Foundational Gesell Research

  • Gesell’s Theory of Maturation    Dr. Gesell theorized through his observational research in the 1920’s that the sequence and pattern by which all children develop is uniform. He recognized that environment, individual heredity and temperament could influence the pace and impact the way each stage presented itself in an individual child, but those factors could not detour the order in which they occur, which remained constant for all children.
  • Landmark National Study    During his time at the Yale Child Study Center, Dr. Gesell conducted an unprecedented and expansive study including over 10,000 children. Observations of verbal, motor, social, emotional and cognitive development were recorded and served as the basis of the Gesell Developmental Schedules. These Schedules served as the foundation for what is now known as the Gesell Developmental Observation-Revised.
  • Gesell Developmental Schedules    This set of normative child development milestones is based on data collected during Gesell’s national study. The schedules lay out the pattern, sequence and path of development for all children. While each child’s heredity, environment and temperament may affect the chronological age at which they reach each stage of development, Gesell demonstrated through research that the sequence of stages remains constant. The schedules have been modified over the years to reflect new research, but its key principles have  remained strikingly consistent across decades and generations of children. These basic principles have and will continue to act as a guide for the modernized assessment tool, the Gesell Developmental Observation-Revised (GDO-R).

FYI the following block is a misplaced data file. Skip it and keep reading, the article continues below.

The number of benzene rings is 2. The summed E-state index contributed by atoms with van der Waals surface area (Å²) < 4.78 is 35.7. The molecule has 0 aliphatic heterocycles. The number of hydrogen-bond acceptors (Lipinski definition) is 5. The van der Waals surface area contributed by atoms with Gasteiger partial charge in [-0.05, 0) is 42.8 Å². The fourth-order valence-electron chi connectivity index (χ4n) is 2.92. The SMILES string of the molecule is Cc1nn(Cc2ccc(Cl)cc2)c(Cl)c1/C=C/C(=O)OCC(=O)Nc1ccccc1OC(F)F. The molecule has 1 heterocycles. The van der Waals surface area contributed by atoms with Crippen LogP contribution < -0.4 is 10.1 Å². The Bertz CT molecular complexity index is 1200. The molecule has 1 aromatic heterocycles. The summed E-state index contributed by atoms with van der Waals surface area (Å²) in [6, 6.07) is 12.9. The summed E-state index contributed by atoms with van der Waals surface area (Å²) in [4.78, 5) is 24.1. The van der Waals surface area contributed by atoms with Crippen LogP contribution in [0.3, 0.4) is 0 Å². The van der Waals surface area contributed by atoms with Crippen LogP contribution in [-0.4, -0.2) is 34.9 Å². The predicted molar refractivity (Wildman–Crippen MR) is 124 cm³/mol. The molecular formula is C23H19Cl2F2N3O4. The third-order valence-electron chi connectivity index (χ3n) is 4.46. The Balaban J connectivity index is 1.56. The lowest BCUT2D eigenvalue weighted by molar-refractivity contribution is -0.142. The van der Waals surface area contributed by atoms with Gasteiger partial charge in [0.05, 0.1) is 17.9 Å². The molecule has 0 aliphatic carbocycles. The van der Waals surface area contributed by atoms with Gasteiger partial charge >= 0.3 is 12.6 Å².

• Innovative Methods    Not only did the magnitude of Gesell’s studies make important advances in the science of child development but the manner in which he conducted his observations of children also became revolutionary to the field. Using one-way viewing screens allowed observers to continue their work while minimizing their influence on the choices or actions of the child. Alongside the one-way viewing screens came motion picture recording and the use of the Gesell Observation Dome. This dome, lined with one-way screens, allowed researchers to move about freely without disturbing the child and also provided space for motion picture cameras in a 360° radius around the subject. The use of cinematographics was wholly new at the time and proved invaluable in the instance of recording the movements of a child which Gesell believed to be a crucial aspect of accurately recording and reflecting on the whole child.